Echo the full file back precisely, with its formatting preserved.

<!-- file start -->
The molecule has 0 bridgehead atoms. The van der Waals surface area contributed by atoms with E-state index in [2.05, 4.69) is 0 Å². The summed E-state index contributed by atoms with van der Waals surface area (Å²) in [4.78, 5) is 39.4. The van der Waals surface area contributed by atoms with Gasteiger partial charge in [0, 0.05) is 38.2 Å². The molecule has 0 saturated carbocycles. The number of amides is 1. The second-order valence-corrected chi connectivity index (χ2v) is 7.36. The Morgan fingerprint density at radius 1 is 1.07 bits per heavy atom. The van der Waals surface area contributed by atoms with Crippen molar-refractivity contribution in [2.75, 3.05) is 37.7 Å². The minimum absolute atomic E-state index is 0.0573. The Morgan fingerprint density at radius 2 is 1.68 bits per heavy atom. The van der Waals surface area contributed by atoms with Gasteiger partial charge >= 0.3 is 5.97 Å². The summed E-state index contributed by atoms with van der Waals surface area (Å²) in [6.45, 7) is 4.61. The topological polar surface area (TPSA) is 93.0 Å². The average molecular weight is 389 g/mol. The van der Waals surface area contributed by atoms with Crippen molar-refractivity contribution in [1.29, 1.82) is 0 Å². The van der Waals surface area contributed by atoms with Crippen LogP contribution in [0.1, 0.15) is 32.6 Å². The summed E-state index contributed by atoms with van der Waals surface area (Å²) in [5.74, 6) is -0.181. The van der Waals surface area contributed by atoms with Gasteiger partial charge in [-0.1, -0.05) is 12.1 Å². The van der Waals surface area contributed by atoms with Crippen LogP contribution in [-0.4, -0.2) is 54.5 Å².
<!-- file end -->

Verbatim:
The molecule has 0 bridgehead atoms. The van der Waals surface area contributed by atoms with E-state index in [2.05, 4.69) is 0 Å². The summed E-state index contributed by atoms with van der Waals surface area (Å²) in [4.78, 5) is 39.4. The van der Waals surface area contributed by atoms with Gasteiger partial charge in [0, 0.05) is 38.2 Å². The molecule has 0 saturated carbocycles. The number of amides is 1. The second-order valence-corrected chi connectivity index (χ2v) is 7.36. The Morgan fingerprint density at radius 1 is 1.07 bits per heavy atom. The van der Waals surface area contributed by atoms with Crippen molar-refractivity contribution in [2.75, 3.05) is 37.7 Å². The minimum absolute atomic E-state index is 0.0573. The Morgan fingerprint density at radius 2 is 1.68 bits per heavy atom. The van der Waals surface area contributed by atoms with Gasteiger partial charge >= 0.3 is 5.97 Å². The summed E-state index contributed by atoms with van der Waals surface area (Å²) in [6.45, 7) is 4.61. The topological polar surface area (TPSA) is 93.0 Å². The average molecular weight is 389 g/mol. The van der Waals surface area contributed by atoms with Crippen molar-refractivity contribution in [1.29, 1.82) is 0 Å². The van der Waals surface area contributed by atoms with Crippen LogP contribution in [0.1, 0.15) is 32.6 Å². The summed E-state index contributed by atoms with van der Waals surface area (Å²) in [5.74, 6) is -0.181. The van der Waals surface area contributed by atoms with Gasteiger partial charge in [-0.1, -0.05) is 12.1 Å². The van der Waals surface area contributed by atoms with Crippen LogP contribution in [-0.4, -0.2) is 54.5 Å².